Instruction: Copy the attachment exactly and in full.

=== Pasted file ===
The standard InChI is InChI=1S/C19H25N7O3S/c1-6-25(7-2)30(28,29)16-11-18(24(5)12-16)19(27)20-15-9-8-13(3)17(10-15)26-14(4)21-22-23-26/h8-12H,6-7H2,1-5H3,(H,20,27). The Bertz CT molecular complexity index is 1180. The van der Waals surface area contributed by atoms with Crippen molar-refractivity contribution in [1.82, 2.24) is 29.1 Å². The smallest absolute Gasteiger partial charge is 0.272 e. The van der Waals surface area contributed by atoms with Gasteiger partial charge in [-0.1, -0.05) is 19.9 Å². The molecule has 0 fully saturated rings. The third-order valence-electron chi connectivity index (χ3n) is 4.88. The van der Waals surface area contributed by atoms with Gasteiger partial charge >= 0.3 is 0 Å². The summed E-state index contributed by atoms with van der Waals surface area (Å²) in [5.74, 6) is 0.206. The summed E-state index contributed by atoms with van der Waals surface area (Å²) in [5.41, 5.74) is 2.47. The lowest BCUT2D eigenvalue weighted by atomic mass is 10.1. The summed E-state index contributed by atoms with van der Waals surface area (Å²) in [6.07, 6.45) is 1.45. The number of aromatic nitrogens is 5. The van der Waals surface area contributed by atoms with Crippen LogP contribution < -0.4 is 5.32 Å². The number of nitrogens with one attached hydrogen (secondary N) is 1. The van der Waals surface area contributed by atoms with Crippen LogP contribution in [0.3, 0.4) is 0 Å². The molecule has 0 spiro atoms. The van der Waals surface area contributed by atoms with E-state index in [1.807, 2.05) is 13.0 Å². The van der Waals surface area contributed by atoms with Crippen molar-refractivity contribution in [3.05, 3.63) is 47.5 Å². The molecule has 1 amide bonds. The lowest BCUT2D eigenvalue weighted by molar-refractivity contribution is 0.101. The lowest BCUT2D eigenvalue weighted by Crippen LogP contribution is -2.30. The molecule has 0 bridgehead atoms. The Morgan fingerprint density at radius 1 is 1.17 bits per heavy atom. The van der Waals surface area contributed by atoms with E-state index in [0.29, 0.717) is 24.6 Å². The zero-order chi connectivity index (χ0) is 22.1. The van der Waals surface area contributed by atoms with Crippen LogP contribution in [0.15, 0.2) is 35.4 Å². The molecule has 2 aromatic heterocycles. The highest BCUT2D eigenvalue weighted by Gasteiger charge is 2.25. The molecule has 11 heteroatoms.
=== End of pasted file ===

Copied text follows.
The standard InChI is InChI=1S/C19H25N7O3S/c1-6-25(7-2)30(28,29)16-11-18(24(5)12-16)19(27)20-15-9-8-13(3)17(10-15)26-14(4)21-22-23-26/h8-12H,6-7H2,1-5H3,(H,20,27). The Bertz CT molecular complexity index is 1180. The van der Waals surface area contributed by atoms with Crippen molar-refractivity contribution in [1.82, 2.24) is 29.1 Å². The smallest absolute Gasteiger partial charge is 0.272 e. The van der Waals surface area contributed by atoms with Gasteiger partial charge in [-0.1, -0.05) is 19.9 Å². The molecule has 0 fully saturated rings. The third-order valence-electron chi connectivity index (χ3n) is 4.88. The van der Waals surface area contributed by atoms with Gasteiger partial charge >= 0.3 is 0 Å². The summed E-state index contributed by atoms with van der Waals surface area (Å²) in [5.74, 6) is 0.206. The summed E-state index contributed by atoms with van der Waals surface area (Å²) in [5.41, 5.74) is 2.47. The lowest BCUT2D eigenvalue weighted by atomic mass is 10.1. The summed E-state index contributed by atoms with van der Waals surface area (Å²) in [6.07, 6.45) is 1.45. The number of aromatic nitrogens is 5. The van der Waals surface area contributed by atoms with Crippen LogP contribution < -0.4 is 5.32 Å². The number of nitrogens with one attached hydrogen (secondary N) is 1. The van der Waals surface area contributed by atoms with Crippen LogP contribution in [0.3, 0.4) is 0 Å². The molecule has 0 spiro atoms. The van der Waals surface area contributed by atoms with E-state index in [1.807, 2.05) is 13.0 Å². The van der Waals surface area contributed by atoms with Crippen molar-refractivity contribution in [3.05, 3.63) is 47.5 Å². The molecule has 1 amide bonds. The lowest BCUT2D eigenvalue weighted by molar-refractivity contribution is 0.101. The lowest BCUT2D eigenvalue weighted by Crippen LogP contribution is -2.30. The molecule has 0 bridgehead atoms. The Morgan fingerprint density at radius 1 is 1.17 bits per heavy atom. The van der Waals surface area contributed by atoms with E-state index in [0.29, 0.717) is 24.6 Å². The zero-order chi connectivity index (χ0) is 22.1. The van der Waals surface area contributed by atoms with Crippen LogP contribution in [0.15, 0.2) is 35.4 Å². The molecule has 2 aromatic heterocycles. The highest BCUT2D eigenvalue weighted by Gasteiger charge is 2.25. The molecule has 11 heteroatoms.